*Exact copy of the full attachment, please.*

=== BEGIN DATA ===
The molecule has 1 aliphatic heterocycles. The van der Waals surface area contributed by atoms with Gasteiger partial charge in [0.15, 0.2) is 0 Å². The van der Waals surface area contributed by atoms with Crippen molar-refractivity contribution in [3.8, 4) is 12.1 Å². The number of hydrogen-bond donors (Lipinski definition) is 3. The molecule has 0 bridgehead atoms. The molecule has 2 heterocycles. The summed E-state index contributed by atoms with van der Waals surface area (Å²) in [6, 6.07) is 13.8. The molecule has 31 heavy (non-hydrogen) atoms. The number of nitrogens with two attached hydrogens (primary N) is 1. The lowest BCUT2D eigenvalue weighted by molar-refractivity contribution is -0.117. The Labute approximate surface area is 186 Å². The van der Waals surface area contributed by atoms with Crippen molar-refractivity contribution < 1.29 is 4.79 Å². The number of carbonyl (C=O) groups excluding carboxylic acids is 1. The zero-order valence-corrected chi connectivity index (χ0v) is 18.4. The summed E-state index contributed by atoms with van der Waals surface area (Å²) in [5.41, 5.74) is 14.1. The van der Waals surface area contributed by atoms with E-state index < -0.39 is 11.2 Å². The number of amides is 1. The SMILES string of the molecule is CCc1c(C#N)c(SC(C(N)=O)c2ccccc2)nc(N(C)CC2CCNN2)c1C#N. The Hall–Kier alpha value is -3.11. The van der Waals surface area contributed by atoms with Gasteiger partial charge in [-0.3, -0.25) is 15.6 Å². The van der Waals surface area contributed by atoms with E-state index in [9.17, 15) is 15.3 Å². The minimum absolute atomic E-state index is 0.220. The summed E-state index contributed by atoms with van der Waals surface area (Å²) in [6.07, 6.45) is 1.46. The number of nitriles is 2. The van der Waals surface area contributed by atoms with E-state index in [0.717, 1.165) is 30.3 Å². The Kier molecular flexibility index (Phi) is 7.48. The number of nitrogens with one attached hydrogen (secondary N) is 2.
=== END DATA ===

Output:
The molecule has 1 aliphatic heterocycles. The van der Waals surface area contributed by atoms with Gasteiger partial charge in [0.15, 0.2) is 0 Å². The van der Waals surface area contributed by atoms with Crippen molar-refractivity contribution in [3.8, 4) is 12.1 Å². The number of hydrogen-bond donors (Lipinski definition) is 3. The molecule has 0 bridgehead atoms. The molecule has 2 heterocycles. The summed E-state index contributed by atoms with van der Waals surface area (Å²) in [6, 6.07) is 13.8. The molecule has 31 heavy (non-hydrogen) atoms. The number of nitrogens with two attached hydrogens (primary N) is 1. The lowest BCUT2D eigenvalue weighted by molar-refractivity contribution is -0.117. The Labute approximate surface area is 186 Å². The van der Waals surface area contributed by atoms with Crippen molar-refractivity contribution < 1.29 is 4.79 Å². The number of carbonyl (C=O) groups excluding carboxylic acids is 1. The zero-order valence-corrected chi connectivity index (χ0v) is 18.4. The summed E-state index contributed by atoms with van der Waals surface area (Å²) in [5.41, 5.74) is 14.1. The van der Waals surface area contributed by atoms with E-state index < -0.39 is 11.2 Å². The number of amides is 1. The SMILES string of the molecule is CCc1c(C#N)c(SC(C(N)=O)c2ccccc2)nc(N(C)CC2CCNN2)c1C#N. The Hall–Kier alpha value is -3.11. The van der Waals surface area contributed by atoms with Gasteiger partial charge in [-0.3, -0.25) is 15.6 Å². The van der Waals surface area contributed by atoms with E-state index in [9.17, 15) is 15.3 Å². The minimum absolute atomic E-state index is 0.220. The summed E-state index contributed by atoms with van der Waals surface area (Å²) in [6.07, 6.45) is 1.46. The number of nitriles is 2. The van der Waals surface area contributed by atoms with E-state index in [0.717, 1.165) is 30.3 Å². The Kier molecular flexibility index (Phi) is 7.48. The number of nitrogens with one attached hydrogen (secondary N) is 2.